Strangers on a Train


Action / Crime / Film-Noir / Romance / Thriller

Rotten Tomatoes Critics - Certified Fresh 98%
Rotten Tomatoes Audience - Upright 93%
IMDb Rating 8 10 110467


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November 26, 2012 at 07:51 AM


Alfred Hitchcock as Man Boarding Train Carrying a Double Bass
Leo G. Carroll as Sen. Morton
Robert Walker as Bruno Antony
Farley Granger as Guy Haines
720p.BLU 1080p.BLU
700.89 MB
23.976 fps
1hr 41 min
P/S 6 / 44
1.40 GB
23.976 fps
1hr 41 min
P/S 4 / 35

Movie Reviews

Reviewed by JohnHowardReid 9 / 10

Hitchcock plus Chandler!

Alfred Hitchcock induced Chandler to break his self-imposed exile from Hollywood for Strangers on a Train (1951).

Here we have another screen classic - like Double Indemnity - for which Chandler is not given due credit. Part of this lapse is due to Hitchcock himself who, in later interviews, constantly derided Chandler's contribution.

"The work he did was no good," good old Hitch complained to many a celebrated critic.

But despite the Chandler script's supposed lack of quality, super-indulgent old Hitch had used it anyway.

Adapted from a Patricia Highsmith story, the Chandler hand is evident not only in the inward-twisting plot and contrastingly classy and gaudy atmosphere, but in the tensely nervy and often cynical dialogue, - and even more particularly in the characterization of the festeringly bizarre but remarkably personable psychopath so brilliantly played here by Robert Walker.

Reviewed by frankwiener 8 / 10

Criss Cross

As in the case of many of Alfred Hitchcock's best films, this is a story about an innocent, socially respectable individual who suddenly discovers himself as an unwilling victim of malevolence and depravity. Bruno Antony (Robert Walker) stalks tennis pro Guy Haines (Farley Granger) and utilizes Haines' publicized, miserable marriage in order to implicate him in a twisted double murder plot to which Haines never consents.

The success of this movie hinges upon three key elements, (1) the riveting portrayal of Walker as a demented psychopath in the best performance of his all too short acting career, (2) the extraordinary artistry of my very favorite director, Alfred Hitchcock, and (3) the outstanding technical skills of cinematographer Robert Burks.

Observe at the beginning of the film how Bruno's shadow eclipses that of Miriam and her friends in the boats as a very dark forewarning of what is to follow. In general, the merrymaking of the revelers at the carnival serves as a stark contrast against the dead seriousness of Bruno's business there. In fact, he is even dressed in a business suit, which is an oddity in that setting by itself.

No matter how many times the famous shot of the reflection in the eyeglasses is explained to me, I will never understand how that was accomplished, nor the final scene with the giant telephone in the foreground that Ruth Roman answers as a normal sized phone. The sensational carousel scene in which Guy is literally ensnared into Bruno's trap must be seen to be believed. No description in words can give it justice.

Among the weaknesses of the film are Dmitri Tiomkin's often overbearing musical score, which I felt also occurred in another Hitchcock classic "Dial M for Murder", and a tennis match that ran far too long, which reminded me of the overlong symphony near the end of the re-make of "The Man Who Knew Too Much" (1956).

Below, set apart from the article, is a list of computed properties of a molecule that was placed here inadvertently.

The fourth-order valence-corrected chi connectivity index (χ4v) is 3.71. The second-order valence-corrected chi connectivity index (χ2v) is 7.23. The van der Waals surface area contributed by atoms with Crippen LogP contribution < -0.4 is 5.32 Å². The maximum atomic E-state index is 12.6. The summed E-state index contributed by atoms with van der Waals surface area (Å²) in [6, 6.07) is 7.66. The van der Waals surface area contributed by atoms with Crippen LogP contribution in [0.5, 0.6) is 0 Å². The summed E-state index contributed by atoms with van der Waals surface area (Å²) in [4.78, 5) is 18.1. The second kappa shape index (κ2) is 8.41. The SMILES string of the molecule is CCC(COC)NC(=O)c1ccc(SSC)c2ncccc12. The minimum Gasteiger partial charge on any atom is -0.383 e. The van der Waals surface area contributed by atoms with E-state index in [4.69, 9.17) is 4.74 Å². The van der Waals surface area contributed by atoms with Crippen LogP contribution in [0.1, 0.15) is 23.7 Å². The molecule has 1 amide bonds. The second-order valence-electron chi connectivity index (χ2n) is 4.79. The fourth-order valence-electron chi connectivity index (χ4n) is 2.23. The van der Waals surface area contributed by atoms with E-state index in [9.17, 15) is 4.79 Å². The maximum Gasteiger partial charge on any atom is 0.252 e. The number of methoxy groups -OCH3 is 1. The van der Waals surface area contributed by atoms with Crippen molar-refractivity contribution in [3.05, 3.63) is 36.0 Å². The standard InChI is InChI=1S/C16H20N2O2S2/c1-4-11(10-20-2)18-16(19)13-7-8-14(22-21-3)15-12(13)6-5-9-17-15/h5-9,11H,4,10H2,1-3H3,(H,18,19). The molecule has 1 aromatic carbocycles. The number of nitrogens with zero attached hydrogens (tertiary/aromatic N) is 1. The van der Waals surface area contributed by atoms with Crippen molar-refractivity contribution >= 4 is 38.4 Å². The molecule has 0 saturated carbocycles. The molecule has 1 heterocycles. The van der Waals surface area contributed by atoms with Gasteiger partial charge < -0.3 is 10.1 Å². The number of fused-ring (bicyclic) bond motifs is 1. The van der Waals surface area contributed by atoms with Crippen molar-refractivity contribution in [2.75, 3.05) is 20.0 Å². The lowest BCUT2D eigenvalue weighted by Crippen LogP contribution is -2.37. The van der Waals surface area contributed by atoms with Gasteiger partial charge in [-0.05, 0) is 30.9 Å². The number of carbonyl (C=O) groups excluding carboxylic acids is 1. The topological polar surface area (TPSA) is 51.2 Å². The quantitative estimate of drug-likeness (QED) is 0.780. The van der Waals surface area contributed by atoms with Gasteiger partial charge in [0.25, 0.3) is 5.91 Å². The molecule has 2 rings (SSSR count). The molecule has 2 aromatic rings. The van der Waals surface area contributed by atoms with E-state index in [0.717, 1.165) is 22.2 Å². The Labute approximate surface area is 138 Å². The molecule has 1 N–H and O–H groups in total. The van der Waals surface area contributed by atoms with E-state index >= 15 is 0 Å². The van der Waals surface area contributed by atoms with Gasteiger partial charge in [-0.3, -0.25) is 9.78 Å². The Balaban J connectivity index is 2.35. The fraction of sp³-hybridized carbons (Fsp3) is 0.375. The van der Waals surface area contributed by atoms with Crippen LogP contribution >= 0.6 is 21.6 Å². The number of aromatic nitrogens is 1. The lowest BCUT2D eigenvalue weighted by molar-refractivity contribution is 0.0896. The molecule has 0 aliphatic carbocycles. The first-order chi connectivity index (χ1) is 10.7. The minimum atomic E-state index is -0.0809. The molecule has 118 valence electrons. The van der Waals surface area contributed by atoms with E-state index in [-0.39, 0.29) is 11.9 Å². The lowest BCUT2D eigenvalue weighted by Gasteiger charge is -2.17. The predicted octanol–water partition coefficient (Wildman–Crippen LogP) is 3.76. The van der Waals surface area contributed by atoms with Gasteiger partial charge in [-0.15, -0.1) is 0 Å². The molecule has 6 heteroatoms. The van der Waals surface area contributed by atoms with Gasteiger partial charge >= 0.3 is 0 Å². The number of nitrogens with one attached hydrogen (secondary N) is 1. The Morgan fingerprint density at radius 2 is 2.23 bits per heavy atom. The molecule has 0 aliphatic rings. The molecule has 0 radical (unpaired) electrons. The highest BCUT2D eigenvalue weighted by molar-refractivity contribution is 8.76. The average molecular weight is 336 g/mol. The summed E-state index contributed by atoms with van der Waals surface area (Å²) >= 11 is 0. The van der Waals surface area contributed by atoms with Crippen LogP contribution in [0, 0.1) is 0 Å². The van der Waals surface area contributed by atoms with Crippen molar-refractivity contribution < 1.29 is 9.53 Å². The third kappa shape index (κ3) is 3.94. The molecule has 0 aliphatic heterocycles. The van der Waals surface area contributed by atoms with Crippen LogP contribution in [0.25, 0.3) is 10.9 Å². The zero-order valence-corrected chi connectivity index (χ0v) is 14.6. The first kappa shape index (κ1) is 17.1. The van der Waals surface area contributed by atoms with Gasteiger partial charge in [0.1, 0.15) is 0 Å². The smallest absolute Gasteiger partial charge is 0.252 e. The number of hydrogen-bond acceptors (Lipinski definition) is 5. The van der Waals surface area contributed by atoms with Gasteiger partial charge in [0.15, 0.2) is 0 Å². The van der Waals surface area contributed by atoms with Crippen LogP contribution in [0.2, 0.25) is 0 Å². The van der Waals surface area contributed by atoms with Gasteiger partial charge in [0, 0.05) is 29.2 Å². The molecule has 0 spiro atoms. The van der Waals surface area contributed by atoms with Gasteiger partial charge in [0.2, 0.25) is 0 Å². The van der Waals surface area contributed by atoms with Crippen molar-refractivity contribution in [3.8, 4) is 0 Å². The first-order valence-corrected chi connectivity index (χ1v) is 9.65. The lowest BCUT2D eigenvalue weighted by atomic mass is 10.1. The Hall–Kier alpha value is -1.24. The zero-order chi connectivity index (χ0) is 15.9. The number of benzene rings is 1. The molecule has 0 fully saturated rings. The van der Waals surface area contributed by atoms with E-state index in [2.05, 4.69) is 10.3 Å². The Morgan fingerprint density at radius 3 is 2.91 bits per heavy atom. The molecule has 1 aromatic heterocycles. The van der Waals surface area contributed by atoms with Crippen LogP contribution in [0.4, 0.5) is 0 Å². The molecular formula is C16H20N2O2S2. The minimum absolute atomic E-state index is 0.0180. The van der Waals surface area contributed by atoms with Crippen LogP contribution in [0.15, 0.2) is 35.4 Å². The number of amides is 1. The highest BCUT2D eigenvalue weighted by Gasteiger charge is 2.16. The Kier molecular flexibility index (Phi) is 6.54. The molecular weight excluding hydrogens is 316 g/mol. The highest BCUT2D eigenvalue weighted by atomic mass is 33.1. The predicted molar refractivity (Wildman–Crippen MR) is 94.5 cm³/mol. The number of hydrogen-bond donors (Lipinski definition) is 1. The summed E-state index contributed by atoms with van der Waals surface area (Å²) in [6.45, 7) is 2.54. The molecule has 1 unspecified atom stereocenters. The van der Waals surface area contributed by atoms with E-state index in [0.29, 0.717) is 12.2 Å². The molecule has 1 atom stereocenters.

These momentary flaws are more than compensated by the movie's many dramatic and cinematic strengths. The image of Bruno sitting in the stands of the tennis match with his head fixed dead ahead while all of the spectators around him are following the ball demonstrates just how discordant he is with the rest of the world. I also noted how Hitchcock made Miriam, Guy's loathsome, unfaithful wife, so disagreeable to me that I found myself actually approving of her violent strangulation. In this regard, was I any less sinister than Bruno in my consent of the murder of another human being, no matter how objectionable that human being might be? Once again, as a passive spectator, I felt very successfully manipulated by the master of manipulators. It wasn't the first time, and it surely won't be the last.

Reviewed by Smoreni Zmaj 8 / 10

Great directing of not so great story

Hitchcock gave his best to turn this not so great story into great movie. Acting is very good, especially Robert walker who played his role to perfection. Directing is great and movie had Best Cinematography Oscar nomination. Some scenes are work of genius. Scene when Walker pops balloon with cigarette, heads turning left and right in ridiculous pace while only Walker's head is still fixating our main character, scream in the tunnel, party choking scene, those are just some of moments that will definitely carve into your memory. Perfect Hitchcock atmosphere, but although movie presents its story strongly from the beginning to the end, story itself is, in my opinion, lousy developed. Plot idea is fantastic, but in second part of the movie main characters start to draw illogical moves that are incompatible with basic plot. What looked like beginning of great mystery thriller suddenly turns into psychological drama. Unexpected and unwanted direction of story that begins to lose its meaning, but drama opens the door for actors to show their skills so great directing and acting still cover for screenplay flaws. But, in third part of the movie things go south and movie becomes crime action. It had potential to end with some awesome mindfak twist (I had few ideas), but instead we got dumb, illogical and unconvincing denouement that flushes this potential masterpiece down to mediocre crime story. Still, six would do injustice to fantastic camera, directing and first part of the movie, so I have to compromise and rate it


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